Tuesday, 28 June 2022

1982: The Lost Final

Sometimes life can be full of pleasant surprises. Your day can be plodding along and all of a sudden you discover something that brings a bit of buzz. It says a lot about me as a sad individual that my life can feel a little more exciting when I discover a new documentary about a little-known football tournament 40 years ago.

As a bit of a 1980s sports obsessive - I've kept that quiet - you can probably appreciate my sense of anticipation when I heard news of a BBC Scotland programme called The Lost Final. Presented by Pat Nevin, the 45-minute documentary takes a look back at Scotland's triumph in the 1982 U18 European Championships.

Wednesday, 22 June 2022

1985: Anne White causes a storm

On the face of it, the first round match at Wimbledon between Americans Pam Shriver and Anne White in 1985 was not expected to provide many headlines. White had never been beyond the third round at SW19, so a routine win seemed the order of the day for number five seed Shriver, a 1981 Wimbledon semi-finalist.

Shriver would progress. But come the end of the match, the actual tennis was very much a sideshow. The reason for the furore would be revealed at approximately 7.20pm on Thursday June 27. As soon as White took off her tracksuit, it was very much a case of hold the front pages.

Monday, 13 June 2022

1983/84: British Home Championship

The tributes after the death of former Northern Ireland manager Billy Bingham inevitably evoked glorious memories. Two World Cup finals tournaments, Arconada...Armstrong, a double over West Germany in a so near and yet so far Euro 84 qualification campaign. Even that Josimar goal was a special moment.

Sandwiched between Spain and Mexico is one particular victory that left a sweet taste in the mouth. Winning the 1983/84 British Home Championship was an achievement in its own right. Only the third time Northern Ireland had won the competition outright, claiming the trophy took on extra significance that season.

Wednesday, 8 June 2022

England's unwanted Test record

England's recent win at Lord's against New Zealand was just their second in 18 matches. In the 1980s we weren't so fortunate.

All seemed rosy in the England cricket garden in December 1986. As Gladstone Small settled himself to claim the catch that retained the Ashes at the MCG, the "can't bat, can't bowl, can't bowl" outfit had silenced the doubters. The celebrations were long and hard that night in Melbourne, and in hindsight that was just as well. Because England would not win another Test match for 20 months.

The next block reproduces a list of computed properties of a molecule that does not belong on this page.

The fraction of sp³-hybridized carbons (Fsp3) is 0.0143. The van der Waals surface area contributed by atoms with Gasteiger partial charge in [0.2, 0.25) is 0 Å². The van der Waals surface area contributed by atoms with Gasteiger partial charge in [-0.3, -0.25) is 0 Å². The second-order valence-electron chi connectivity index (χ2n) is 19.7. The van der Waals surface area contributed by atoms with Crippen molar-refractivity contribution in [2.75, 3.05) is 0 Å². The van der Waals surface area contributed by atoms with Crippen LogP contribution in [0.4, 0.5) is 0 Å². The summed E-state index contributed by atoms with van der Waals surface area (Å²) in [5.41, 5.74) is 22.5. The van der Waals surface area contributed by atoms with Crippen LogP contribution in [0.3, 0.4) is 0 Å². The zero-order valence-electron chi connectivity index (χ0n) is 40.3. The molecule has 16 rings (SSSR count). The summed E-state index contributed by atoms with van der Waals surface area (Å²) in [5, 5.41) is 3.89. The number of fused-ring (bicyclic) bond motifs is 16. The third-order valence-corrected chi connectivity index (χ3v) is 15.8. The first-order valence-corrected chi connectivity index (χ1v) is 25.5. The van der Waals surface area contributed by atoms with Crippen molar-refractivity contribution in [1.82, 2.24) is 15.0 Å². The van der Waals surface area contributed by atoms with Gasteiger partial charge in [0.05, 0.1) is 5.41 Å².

Wednesday, 1 June 2022

1984 Open Championship: Seve Ballesteros

Although he was 9/1 second favourite to win the 1984 Open Championship at St Andrews, the year Seve Ballesteros was experiencing had been far from ideal. Missing the cut as defending champion at the Masters - after being penalised two shots for grounding his club in Rae's Creek on the 13th - the Spaniard was not enjoying a fruitful season on the US PGA tour.

Ballesteros had pushed himself into contention for the US Open at the halfway stage, but a poor weekend saw him drift away, and as a record crowd flocked to the home of golf, many were pondering whether the 27-year-old was able to reverse his fortunes.

Wednesday, 25 May 2022

1983: England v New Zealand Second Test

If at first you don't succeed. For 52 years various cricketers from New Zealand had tried and failed to win a Test match in England, and as the 1983 series between the two countries commenced it looked a case of same old same old. With England winning the first match of the series at the Oval, the chances of Geoff Howarth's tourists ending the drought looked slim.

Played 28, lost 17, drawn 11. This was New Zealand's unenviable record in England as the two teams prepared for the second Test at Headingley. The bookies certainly did not expect an immediate change in fortunes, with England priced at 4/6 with the visitors the outsiders at 6/1. Come the end of day three, these odds would be significantly different.

Wednesday, 18 May 2022

1985: England in Mexico

If you're a football lover who doesn't like cricket then I feel for you, as Chaka Khan might say. Those long summer months can be hellish without any action, as you count down to pre-season tours, friendlies, and the beginning of a new campaign that may just be the year that your club shines (or not).

The last few summers have been slightly unusual. Euro 2020 took place in 2021, and due to money the climate in Qatar, the 2022 World Cup has been pushed back to November/December. We do have the World Cup play-off and the Nations League to keep us going, but there is nothing quite like a proper summer tournament.